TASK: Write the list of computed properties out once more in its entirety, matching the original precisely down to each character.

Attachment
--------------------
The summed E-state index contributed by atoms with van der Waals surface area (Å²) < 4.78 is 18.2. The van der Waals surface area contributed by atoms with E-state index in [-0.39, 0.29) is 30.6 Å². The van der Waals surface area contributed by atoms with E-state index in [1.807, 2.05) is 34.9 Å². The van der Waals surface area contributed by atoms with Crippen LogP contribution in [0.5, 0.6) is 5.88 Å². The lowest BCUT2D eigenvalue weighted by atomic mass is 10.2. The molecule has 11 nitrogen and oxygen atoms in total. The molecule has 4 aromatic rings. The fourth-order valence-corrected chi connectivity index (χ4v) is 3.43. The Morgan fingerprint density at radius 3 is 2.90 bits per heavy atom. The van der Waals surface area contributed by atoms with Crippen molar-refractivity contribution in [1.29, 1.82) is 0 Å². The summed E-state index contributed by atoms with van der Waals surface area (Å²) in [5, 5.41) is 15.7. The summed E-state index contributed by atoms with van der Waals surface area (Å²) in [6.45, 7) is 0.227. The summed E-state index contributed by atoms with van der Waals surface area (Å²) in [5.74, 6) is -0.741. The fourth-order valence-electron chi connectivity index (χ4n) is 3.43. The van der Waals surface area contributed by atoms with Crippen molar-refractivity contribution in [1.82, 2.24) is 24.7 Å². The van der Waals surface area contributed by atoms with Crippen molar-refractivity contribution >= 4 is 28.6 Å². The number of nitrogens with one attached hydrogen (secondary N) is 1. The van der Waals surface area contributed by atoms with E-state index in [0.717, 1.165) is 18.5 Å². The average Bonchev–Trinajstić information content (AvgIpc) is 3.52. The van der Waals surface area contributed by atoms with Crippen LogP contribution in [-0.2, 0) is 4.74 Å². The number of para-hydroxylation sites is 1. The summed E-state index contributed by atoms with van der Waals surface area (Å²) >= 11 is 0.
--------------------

The summed E-state index contributed by atoms with van der Waals surface area (Å²) < 4.78 is 18.2. The van der Waals surface area contributed by atoms with E-state index in [-0.39, 0.29) is 30.6 Å². The van der Waals surface area contributed by atoms with E-state index in [1.807, 2.05) is 34.9 Å². The van der Waals surface area contributed by atoms with Crippen LogP contribution in [0.5, 0.6) is 5.88 Å². The lowest BCUT2D eigenvalue weighted by atomic mass is 10.2. The molecule has 11 nitrogen and oxygen atoms in total. The molecule has 4 aromatic rings. The fourth-order valence-corrected chi connectivity index (χ4v) is 3.43. The Morgan fingerprint density at radius 3 is 2.90 bits per heavy atom. The van der Waals surface area contributed by atoms with Crippen molar-refractivity contribution in [1.29, 1.82) is 0 Å². The summed E-state index contributed by atoms with van der Waals surface area (Å²) in [5, 5.41) is 15.7. The summed E-state index contributed by atoms with van der Waals surface area (Å²) in [6.45, 7) is 0.227. The summed E-state index contributed by atoms with van der Waals surface area (Å²) in [5.74, 6) is -0.741. The fourth-order valence-electron chi connectivity index (χ4n) is 3.43. The van der Waals surface area contributed by atoms with Crippen molar-refractivity contribution in [1.82, 2.24) is 24.7 Å². The van der Waals surface area contributed by atoms with Crippen molar-refractivity contribution >= 4 is 28.6 Å². The number of nitrogens with one attached hydrogen (secondary N) is 1. The van der Waals surface area contributed by atoms with E-state index in [0.717, 1.165) is 18.5 Å². The average Bonchev–Trinajstić information content (AvgIpc) is 3.52. The van der Waals surface area contributed by atoms with Crippen LogP contribution in [-0.2, 0) is 4.74 Å². The number of para-hydroxylation sites is 1. The summed E-state index contributed by atoms with van der Waals surface area (Å²) >= 11 is 0.